As in the days of New France, the British authorities expected Canada’s local population to share the burden of colonial defence. Upper Canada’s first lieutenant governor, John Graves Simcoe, eventually set up a more regular system for his province’s militia consisting of units in each county. All males aged 16 to 60 were eligible for service, and were commanded by a county lieutenant, typically a prosperous landowner or other notable. (York’s first county lieutenant was the former Ranger officer Aeneas Shaw). Peacetime duty was not onerous. Once a year, on King George III’s birthday (June 4), the men assembled for some parade ground exercises, perhaps a marksmanship competition, followed by a few rounds of ale at the local tavern.
The militia’s role was to supplement regular British troops in time of need. One such occasion came in 1812, when Britain was once again at war with its erstwhile American colonies. By now York County’s population had grown sufficiently to support three regiments, all of which readily answered the call to Upper Canada’s defence. Under the command of Major-General Sir Isaac Brock, York’s militia participated in capturing Fort Detroit in August 1812. However, its most illustrious victory came at Queenston Heights on October 13, 1812, where the three regiments fought alongside other militia and regular units against the invading Americans. General Brock’s famous words urging them to battle, “Push on, the brave York Volunteers,” are still commemorated in the motto of the university that bears his name. While an enemy bullet felled Brock, his forces did push the Americans off Queenston Heights. According to the general’s second-in-command, the York Militia “led their men into action with great spirit.”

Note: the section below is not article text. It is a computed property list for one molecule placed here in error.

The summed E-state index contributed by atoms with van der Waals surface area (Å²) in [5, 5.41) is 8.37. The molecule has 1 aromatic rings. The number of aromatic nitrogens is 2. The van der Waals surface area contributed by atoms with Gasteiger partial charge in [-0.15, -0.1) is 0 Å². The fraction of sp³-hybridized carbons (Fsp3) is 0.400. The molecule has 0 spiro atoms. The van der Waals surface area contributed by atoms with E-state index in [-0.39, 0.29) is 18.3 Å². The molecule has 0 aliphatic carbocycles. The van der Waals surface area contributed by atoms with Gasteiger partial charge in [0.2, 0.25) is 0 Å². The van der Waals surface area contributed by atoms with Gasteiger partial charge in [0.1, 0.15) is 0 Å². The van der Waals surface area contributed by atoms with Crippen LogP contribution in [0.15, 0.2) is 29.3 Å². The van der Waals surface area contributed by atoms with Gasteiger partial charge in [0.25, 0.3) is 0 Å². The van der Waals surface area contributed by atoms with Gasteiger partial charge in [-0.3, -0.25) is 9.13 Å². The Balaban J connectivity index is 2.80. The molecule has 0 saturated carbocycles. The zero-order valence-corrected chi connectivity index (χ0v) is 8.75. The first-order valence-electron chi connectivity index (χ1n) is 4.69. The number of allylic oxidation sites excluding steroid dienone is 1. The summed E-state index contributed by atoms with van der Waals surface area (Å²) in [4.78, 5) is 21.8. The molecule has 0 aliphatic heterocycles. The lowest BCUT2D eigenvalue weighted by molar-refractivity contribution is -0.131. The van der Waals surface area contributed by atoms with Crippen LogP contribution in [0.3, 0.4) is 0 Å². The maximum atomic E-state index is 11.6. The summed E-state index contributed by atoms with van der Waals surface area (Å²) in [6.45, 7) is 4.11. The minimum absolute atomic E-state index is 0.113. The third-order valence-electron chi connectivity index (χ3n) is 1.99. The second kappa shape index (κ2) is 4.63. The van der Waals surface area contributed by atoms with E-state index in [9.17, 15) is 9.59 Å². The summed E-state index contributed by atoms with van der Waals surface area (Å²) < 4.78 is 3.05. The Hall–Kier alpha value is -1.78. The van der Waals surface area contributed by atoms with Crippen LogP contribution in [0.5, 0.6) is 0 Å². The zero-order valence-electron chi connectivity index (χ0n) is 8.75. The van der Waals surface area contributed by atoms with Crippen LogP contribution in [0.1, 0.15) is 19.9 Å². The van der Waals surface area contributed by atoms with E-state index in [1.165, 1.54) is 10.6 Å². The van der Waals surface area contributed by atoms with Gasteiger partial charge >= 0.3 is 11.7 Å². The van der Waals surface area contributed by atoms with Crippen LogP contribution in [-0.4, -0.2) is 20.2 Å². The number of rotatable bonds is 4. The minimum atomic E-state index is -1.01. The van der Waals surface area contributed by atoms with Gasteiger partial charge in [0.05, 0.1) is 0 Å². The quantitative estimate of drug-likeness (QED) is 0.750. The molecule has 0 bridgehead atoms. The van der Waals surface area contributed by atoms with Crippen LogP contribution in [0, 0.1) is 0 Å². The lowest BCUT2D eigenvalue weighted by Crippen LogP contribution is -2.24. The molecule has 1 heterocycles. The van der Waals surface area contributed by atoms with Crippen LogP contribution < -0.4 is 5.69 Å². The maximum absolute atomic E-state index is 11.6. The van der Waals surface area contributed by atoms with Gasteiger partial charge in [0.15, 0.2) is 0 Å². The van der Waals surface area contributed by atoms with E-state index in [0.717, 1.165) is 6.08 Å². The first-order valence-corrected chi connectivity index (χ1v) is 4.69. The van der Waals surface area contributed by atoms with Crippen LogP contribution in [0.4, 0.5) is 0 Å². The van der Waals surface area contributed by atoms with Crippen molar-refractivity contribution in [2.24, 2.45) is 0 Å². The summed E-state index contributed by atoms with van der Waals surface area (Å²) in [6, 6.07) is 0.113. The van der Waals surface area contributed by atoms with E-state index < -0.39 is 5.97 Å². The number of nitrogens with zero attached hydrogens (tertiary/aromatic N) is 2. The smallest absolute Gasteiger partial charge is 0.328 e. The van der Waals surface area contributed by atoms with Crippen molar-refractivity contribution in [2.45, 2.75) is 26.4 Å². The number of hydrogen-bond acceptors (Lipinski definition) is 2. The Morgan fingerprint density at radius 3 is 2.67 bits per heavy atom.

Matters did not go quite as well the following spring, when the Americans sent a large force by ship across Lake Ontario to capture York. Landing just west of Fort York on April 27, 1813, they easily overwhelmed the vastly outnumbered regulars, militia and Indians that guarded the provincial capital. While the defenders proved unable to keep York from falling into enemy hands, they did put up a stiff fight that cost the Americans dearly. Particularly aggrieved after Fort York’s powder magazine exploded in their faces, the Americans burned down most of York before retreating.After that engagement the county’s militia regiments no longer fought in the war’s remaining campaigns, although some former Rangers saw action at Stoney Creek and Lundy’s Lane.
The decades after the War of 1812, leading up to the Rebellion of 1837, were relatively uneventful for York County’s militia, leaving them in ill repair when called upon to defend the Crown.